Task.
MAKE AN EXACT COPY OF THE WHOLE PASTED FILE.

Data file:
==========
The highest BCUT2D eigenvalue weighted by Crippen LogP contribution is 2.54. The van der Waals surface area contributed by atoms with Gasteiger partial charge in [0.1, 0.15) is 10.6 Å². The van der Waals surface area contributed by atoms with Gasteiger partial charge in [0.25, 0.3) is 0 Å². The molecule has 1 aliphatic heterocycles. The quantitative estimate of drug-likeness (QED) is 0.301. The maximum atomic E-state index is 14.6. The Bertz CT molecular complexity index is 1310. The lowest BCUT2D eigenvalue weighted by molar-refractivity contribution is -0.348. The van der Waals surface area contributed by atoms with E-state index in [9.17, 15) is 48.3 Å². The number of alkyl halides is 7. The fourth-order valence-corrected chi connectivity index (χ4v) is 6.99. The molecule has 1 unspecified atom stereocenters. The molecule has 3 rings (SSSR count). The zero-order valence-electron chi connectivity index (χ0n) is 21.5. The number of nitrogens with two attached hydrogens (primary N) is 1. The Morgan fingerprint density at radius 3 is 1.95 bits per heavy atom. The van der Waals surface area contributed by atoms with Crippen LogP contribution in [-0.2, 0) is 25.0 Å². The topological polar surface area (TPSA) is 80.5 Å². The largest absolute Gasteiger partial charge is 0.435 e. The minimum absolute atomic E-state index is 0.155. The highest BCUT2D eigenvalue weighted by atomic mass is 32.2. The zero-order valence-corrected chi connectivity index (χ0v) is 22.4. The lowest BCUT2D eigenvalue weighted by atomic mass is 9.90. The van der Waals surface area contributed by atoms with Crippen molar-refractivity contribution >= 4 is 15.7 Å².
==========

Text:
The highest BCUT2D eigenvalue weighted by Crippen LogP contribution is 2.54. The van der Waals surface area contributed by atoms with Gasteiger partial charge in [0.1, 0.15) is 10.6 Å². The van der Waals surface area contributed by atoms with Gasteiger partial charge in [0.25, 0.3) is 0 Å². The molecule has 1 aliphatic heterocycles. The quantitative estimate of drug-likeness (QED) is 0.301. The maximum atomic E-state index is 14.6. The Bertz CT molecular complexity index is 1310. The lowest BCUT2D eigenvalue weighted by molar-refractivity contribution is -0.348. The van der Waals surface area contributed by atoms with E-state index in [9.17, 15) is 48.3 Å². The number of alkyl halides is 7. The fourth-order valence-corrected chi connectivity index (χ4v) is 6.99. The molecule has 1 unspecified atom stereocenters. The molecule has 3 rings (SSSR count). The zero-order valence-electron chi connectivity index (χ0n) is 21.5. The number of nitrogens with two attached hydrogens (primary N) is 1. The Morgan fingerprint density at radius 3 is 1.95 bits per heavy atom. The van der Waals surface area contributed by atoms with Crippen LogP contribution in [-0.2, 0) is 25.0 Å². The topological polar surface area (TPSA) is 80.5 Å². The largest absolute Gasteiger partial charge is 0.435 e. The minimum absolute atomic E-state index is 0.155. The highest BCUT2D eigenvalue weighted by atomic mass is 32.2. The zero-order valence-corrected chi connectivity index (χ0v) is 22.4. The lowest BCUT2D eigenvalue weighted by atomic mass is 9.90. The van der Waals surface area contributed by atoms with Crippen molar-refractivity contribution >= 4 is 15.7 Å².